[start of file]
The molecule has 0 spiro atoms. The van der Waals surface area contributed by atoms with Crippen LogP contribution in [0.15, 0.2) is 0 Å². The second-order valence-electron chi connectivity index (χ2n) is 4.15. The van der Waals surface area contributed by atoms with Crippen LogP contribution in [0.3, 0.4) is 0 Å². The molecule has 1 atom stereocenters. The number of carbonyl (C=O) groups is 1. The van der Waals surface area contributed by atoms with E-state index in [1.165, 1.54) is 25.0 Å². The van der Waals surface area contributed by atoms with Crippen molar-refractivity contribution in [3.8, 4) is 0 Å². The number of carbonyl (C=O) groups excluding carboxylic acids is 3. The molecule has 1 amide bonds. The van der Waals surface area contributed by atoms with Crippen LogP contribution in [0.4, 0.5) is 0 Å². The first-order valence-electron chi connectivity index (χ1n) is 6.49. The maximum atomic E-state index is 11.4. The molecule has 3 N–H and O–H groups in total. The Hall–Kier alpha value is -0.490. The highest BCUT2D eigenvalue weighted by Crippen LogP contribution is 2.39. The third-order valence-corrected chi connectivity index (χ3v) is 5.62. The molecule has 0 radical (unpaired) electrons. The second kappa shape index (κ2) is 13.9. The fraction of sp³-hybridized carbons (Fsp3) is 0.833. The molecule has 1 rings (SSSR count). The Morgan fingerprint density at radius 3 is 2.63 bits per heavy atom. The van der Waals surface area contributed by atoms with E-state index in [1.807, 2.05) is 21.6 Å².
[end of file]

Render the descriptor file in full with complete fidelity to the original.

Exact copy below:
The molecule has 0 spiro atoms. The van der Waals surface area contributed by atoms with Crippen LogP contribution in [0.15, 0.2) is 0 Å². The second-order valence-electron chi connectivity index (χ2n) is 4.15. The van der Waals surface area contributed by atoms with Crippen LogP contribution in [0.3, 0.4) is 0 Å². The molecule has 1 atom stereocenters. The number of carbonyl (C=O) groups is 1. The van der Waals surface area contributed by atoms with E-state index in [1.165, 1.54) is 25.0 Å². The van der Waals surface area contributed by atoms with Crippen molar-refractivity contribution in [3.8, 4) is 0 Å². The number of carbonyl (C=O) groups excluding carboxylic acids is 3. The molecule has 1 amide bonds. The van der Waals surface area contributed by atoms with Crippen LogP contribution in [0.4, 0.5) is 0 Å². The first-order valence-electron chi connectivity index (χ1n) is 6.49. The maximum atomic E-state index is 11.4. The molecule has 3 N–H and O–H groups in total. The Hall–Kier alpha value is -0.490. The highest BCUT2D eigenvalue weighted by Crippen LogP contribution is 2.39. The third-order valence-corrected chi connectivity index (χ3v) is 5.62. The molecule has 0 radical (unpaired) electrons. The second kappa shape index (κ2) is 13.9. The fraction of sp³-hybridized carbons (Fsp3) is 0.833. The molecule has 1 rings (SSSR count). The Morgan fingerprint density at radius 3 is 2.63 bits per heavy atom. The van der Waals surface area contributed by atoms with E-state index in [1.807, 2.05) is 21.6 Å².